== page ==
Point of interest
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The Abbey of St. Andrew was erected in Vercelli in barely eight years between 1219 and 1227, commissioned and funded by Cardinal Guala Bicchieri, a descendant of one of Vercelli’s most noble and powerful families, and a skilled diplomat of the time. Featuring Romanesque-Gothic architecture, the Abbey of St. Andrew is amazing for its majestic lightness, formal elegance and construction detail. Although the name of the author of the project is still a mystery, its architectural peculiarity lies in the perfect union of Romanesque lines from northern Italy and Gothic lines from beyond the Alps. Despite major renovations implemented over the centuries, the Abbey of St. Andrew still retains the charm and unique character that make it one of the world’s greatest masterpieces of Romanesque-Gothic architecture.

The Basilica

From the outside, the Basilica appears mighty with four vertical structures, precisely the two front towers, the tiburium and the side bell tower. Access to the basilica is through three magnificent portals surmounted by marvellous lunettes from the school of Benedetto Antelami. The chromatic effect created by the different materials used for the construction is remarkable, with the grey-green of Valsesian stone that covers most of the façade; the white of the sandstone of the small columns and of the capitals of the loggias; the red of the bricks at the top of the towers. The sober interior devoid of furnishings presents solemn proportions and is lit by magnificent rose windows and windows, which emphasise the succession of red and white materials and construction lines. The three large aisles, divided by wide pointed arches supported by cylindrical pillars, end with a very high transept where the majestic octagonal tiburium rises in the centre. On either side of the presbytery, which houses a precious 14th century wooden choir, are four apsed chapels. The most interesting of these is the one housing the funeral monument of Tommaso Gallo, the first abbot of the Church of St. Andrea.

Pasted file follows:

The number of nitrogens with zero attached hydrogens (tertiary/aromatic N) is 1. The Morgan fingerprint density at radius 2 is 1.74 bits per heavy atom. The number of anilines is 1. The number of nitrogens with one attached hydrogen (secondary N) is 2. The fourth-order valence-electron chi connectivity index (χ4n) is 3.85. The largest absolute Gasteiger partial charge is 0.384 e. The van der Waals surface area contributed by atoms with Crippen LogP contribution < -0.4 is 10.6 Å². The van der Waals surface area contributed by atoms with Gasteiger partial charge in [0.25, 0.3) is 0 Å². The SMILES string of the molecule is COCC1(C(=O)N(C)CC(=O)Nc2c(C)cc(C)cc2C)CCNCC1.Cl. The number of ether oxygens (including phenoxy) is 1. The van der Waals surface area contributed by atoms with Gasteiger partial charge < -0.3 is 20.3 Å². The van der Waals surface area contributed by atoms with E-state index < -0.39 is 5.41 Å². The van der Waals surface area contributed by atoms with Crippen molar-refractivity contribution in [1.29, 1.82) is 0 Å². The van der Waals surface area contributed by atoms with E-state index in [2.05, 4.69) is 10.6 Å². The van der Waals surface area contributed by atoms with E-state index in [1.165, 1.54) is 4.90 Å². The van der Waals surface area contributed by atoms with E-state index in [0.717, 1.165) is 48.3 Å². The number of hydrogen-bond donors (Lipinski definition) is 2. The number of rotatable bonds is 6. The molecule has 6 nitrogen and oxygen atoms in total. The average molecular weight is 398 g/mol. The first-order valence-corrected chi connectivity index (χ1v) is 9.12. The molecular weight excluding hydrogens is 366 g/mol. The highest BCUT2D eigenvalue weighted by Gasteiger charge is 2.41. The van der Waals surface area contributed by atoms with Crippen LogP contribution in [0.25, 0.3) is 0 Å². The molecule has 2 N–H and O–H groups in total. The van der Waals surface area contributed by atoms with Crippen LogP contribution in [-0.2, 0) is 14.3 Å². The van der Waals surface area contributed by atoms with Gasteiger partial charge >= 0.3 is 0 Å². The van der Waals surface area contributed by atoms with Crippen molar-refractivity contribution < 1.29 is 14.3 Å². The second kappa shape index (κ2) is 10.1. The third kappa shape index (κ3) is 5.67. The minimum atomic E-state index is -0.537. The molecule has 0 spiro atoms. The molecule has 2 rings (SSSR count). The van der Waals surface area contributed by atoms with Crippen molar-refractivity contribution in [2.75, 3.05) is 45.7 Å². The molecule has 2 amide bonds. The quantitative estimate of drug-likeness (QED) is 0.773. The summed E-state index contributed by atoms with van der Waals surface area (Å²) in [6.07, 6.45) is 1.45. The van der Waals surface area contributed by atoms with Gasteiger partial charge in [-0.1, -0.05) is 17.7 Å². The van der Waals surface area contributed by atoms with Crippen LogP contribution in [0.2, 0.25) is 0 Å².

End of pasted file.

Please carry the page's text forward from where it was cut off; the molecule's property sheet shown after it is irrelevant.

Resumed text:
The Cloister and Chapter House

Next to the basilica stands the abbey complex that housed the dwellings and rooms used by the monks. The first to be called upon by Cardinal Guala Bicchieri to govern the Abbey were the Augustinian Canons of St. Victor of Paris, later replaced in 1467 by the Lateran Canons Regular, who governed the Abbey until the 20th century. The hall, considered one of the most beautiful in Italy, is thus named because it was the place where the Chapter, the collegial body of the monks, met. With a square floor plan covered by ribbed vaults resting on four central stone columns, its interior preserves two frescoes attributed to Bernadino Lanino, a 16th century Vercelli painter. In addition to its beauty, the room is of great historical significance for the city. Peace between the Guelphs and Ghibellines of Vercelli was stipulated here in 1310, in the presence of Emperor Henry VII of Luxembourg.

Despite having undergone major alterations over the centuries, the cloister still appears today as a cosy environment, a place of peace and meditation. Enclosed on three sides by the abbey buildings and on one side by the basilica itself, it preserves a magnificent portico with terracotta frames and 14th century paintings. In the centre of the cloister is a well from which one can enjoy a spectacular view of the abbey.



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